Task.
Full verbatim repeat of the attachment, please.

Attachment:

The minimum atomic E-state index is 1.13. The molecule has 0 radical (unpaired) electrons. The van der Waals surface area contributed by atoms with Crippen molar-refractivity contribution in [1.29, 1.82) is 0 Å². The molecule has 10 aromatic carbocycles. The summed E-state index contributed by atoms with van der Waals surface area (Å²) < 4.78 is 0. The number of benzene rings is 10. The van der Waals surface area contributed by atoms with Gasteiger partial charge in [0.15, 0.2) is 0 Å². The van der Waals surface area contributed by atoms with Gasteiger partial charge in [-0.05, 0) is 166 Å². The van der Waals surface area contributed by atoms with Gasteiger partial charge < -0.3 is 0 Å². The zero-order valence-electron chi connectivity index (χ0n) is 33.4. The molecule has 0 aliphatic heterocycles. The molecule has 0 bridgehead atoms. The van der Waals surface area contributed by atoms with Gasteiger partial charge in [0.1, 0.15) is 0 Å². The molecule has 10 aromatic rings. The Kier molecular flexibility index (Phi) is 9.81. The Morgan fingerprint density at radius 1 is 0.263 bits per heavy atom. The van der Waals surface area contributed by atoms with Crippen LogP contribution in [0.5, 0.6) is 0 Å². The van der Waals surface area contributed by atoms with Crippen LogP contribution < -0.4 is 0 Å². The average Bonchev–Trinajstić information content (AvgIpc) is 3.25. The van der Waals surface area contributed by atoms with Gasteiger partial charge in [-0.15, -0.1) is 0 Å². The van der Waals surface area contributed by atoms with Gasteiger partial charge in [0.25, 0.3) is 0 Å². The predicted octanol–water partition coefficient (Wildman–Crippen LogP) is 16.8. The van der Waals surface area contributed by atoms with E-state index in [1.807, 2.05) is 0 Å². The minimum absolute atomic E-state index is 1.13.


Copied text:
The minimum atomic E-state index is 1.13. The molecule has 0 radical (unpaired) electrons. The van der Waals surface area contributed by atoms with Crippen molar-refractivity contribution in [1.29, 1.82) is 0 Å². The molecule has 10 aromatic carbocycles. The summed E-state index contributed by atoms with van der Waals surface area (Å²) < 4.78 is 0. The number of benzene rings is 10. The van der Waals surface area contributed by atoms with Gasteiger partial charge in [0.15, 0.2) is 0 Å². The van der Waals surface area contributed by atoms with Gasteiger partial charge in [-0.05, 0) is 166 Å². The van der Waals surface area contributed by atoms with Gasteiger partial charge < -0.3 is 0 Å². The zero-order valence-electron chi connectivity index (χ0n) is 33.4. The molecule has 0 aliphatic heterocycles. The molecule has 0 bridgehead atoms. The van der Waals surface area contributed by atoms with Gasteiger partial charge in [0.1, 0.15) is 0 Å². The molecule has 10 aromatic rings. The Kier molecular flexibility index (Phi) is 9.81. The Morgan fingerprint density at radius 1 is 0.263 bits per heavy atom. The van der Waals surface area contributed by atoms with Crippen LogP contribution in [0.5, 0.6) is 0 Å². The van der Waals surface area contributed by atoms with Crippen LogP contribution < -0.4 is 0 Å². The average Bonchev–Trinajstić information content (AvgIpc) is 3.25. The van der Waals surface area contributed by atoms with Gasteiger partial charge in [-0.15, -0.1) is 0 Å². The van der Waals surface area contributed by atoms with Gasteiger partial charge in [0.25, 0.3) is 0 Å². The predicted octanol–water partition coefficient (Wildman–Crippen LogP) is 16.8. The van der Waals surface area contributed by atoms with E-state index in [1.807, 2.05) is 0 Å². The minimum absolute atomic E-state index is 1.13.